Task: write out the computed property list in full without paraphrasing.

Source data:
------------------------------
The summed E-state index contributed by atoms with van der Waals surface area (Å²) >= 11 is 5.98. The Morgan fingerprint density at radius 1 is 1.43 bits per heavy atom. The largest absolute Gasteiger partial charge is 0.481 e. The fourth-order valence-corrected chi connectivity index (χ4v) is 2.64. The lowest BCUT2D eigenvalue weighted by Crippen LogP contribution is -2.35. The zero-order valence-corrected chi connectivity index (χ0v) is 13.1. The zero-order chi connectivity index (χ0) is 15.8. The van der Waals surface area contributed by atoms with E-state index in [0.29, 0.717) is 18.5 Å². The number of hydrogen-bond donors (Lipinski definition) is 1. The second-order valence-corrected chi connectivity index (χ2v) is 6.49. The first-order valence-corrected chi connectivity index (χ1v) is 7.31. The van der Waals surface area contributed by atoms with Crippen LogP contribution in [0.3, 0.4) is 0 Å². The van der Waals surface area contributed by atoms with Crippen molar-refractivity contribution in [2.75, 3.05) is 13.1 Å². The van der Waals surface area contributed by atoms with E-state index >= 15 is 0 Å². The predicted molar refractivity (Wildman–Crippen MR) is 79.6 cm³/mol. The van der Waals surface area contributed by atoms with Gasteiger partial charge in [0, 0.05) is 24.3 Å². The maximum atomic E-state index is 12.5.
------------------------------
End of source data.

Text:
The summed E-state index contributed by atoms with van der Waals surface area (Å²) >= 11 is 5.98. The Morgan fingerprint density at radius 1 is 1.43 bits per heavy atom. The largest absolute Gasteiger partial charge is 0.481 e. The fourth-order valence-corrected chi connectivity index (χ4v) is 2.64. The lowest BCUT2D eigenvalue weighted by Crippen LogP contribution is -2.35. The zero-order valence-corrected chi connectivity index (χ0v) is 13.1. The zero-order chi connectivity index (χ0) is 15.8. The van der Waals surface area contributed by atoms with E-state index in [0.29, 0.717) is 18.5 Å². The number of hydrogen-bond donors (Lipinski definition) is 1. The second-order valence-corrected chi connectivity index (χ2v) is 6.49. The first-order valence-corrected chi connectivity index (χ1v) is 7.31. The van der Waals surface area contributed by atoms with Crippen LogP contribution in [0.3, 0.4) is 0 Å². The van der Waals surface area contributed by atoms with Crippen molar-refractivity contribution in [2.75, 3.05) is 13.1 Å². The van der Waals surface area contributed by atoms with E-state index >= 15 is 0 Å². The predicted molar refractivity (Wildman–Crippen MR) is 79.6 cm³/mol. The van der Waals surface area contributed by atoms with Gasteiger partial charge in [0, 0.05) is 24.3 Å². The maximum atomic E-state index is 12.5.